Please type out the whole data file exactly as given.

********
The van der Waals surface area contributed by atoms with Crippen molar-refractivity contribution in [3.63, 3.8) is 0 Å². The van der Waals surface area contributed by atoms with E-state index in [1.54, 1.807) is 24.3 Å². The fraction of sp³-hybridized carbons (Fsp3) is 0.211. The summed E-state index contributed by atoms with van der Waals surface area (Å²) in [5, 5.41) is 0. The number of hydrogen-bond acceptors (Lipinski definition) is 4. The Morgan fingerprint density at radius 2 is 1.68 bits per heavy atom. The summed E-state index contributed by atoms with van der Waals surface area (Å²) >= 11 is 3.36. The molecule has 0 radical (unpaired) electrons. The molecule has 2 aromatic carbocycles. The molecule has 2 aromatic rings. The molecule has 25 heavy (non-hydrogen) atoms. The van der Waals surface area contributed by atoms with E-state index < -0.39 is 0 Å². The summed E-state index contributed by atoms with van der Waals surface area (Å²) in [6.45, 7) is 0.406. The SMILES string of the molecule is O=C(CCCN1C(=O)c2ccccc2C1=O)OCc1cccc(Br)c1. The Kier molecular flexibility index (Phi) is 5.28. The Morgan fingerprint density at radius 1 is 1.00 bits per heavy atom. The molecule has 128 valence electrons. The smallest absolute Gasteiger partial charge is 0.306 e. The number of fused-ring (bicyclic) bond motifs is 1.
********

The van der Waals surface area contributed by atoms with Crippen molar-refractivity contribution in [3.63, 3.8) is 0 Å². The van der Waals surface area contributed by atoms with E-state index in [1.54, 1.807) is 24.3 Å². The fraction of sp³-hybridized carbons (Fsp3) is 0.211. The summed E-state index contributed by atoms with van der Waals surface area (Å²) in [5, 5.41) is 0. The number of hydrogen-bond acceptors (Lipinski definition) is 4. The Morgan fingerprint density at radius 2 is 1.68 bits per heavy atom. The summed E-state index contributed by atoms with van der Waals surface area (Å²) >= 11 is 3.36. The molecule has 0 radical (unpaired) electrons. The molecule has 2 aromatic carbocycles. The molecule has 2 aromatic rings. The molecule has 25 heavy (non-hydrogen) atoms. The van der Waals surface area contributed by atoms with E-state index < -0.39 is 0 Å². The summed E-state index contributed by atoms with van der Waals surface area (Å²) in [6.45, 7) is 0.406. The SMILES string of the molecule is O=C(CCCN1C(=O)c2ccccc2C1=O)OCc1cccc(Br)c1. The Kier molecular flexibility index (Phi) is 5.28. The Morgan fingerprint density at radius 1 is 1.00 bits per heavy atom. The molecule has 128 valence electrons. The smallest absolute Gasteiger partial charge is 0.306 e. The number of fused-ring (bicyclic) bond motifs is 1.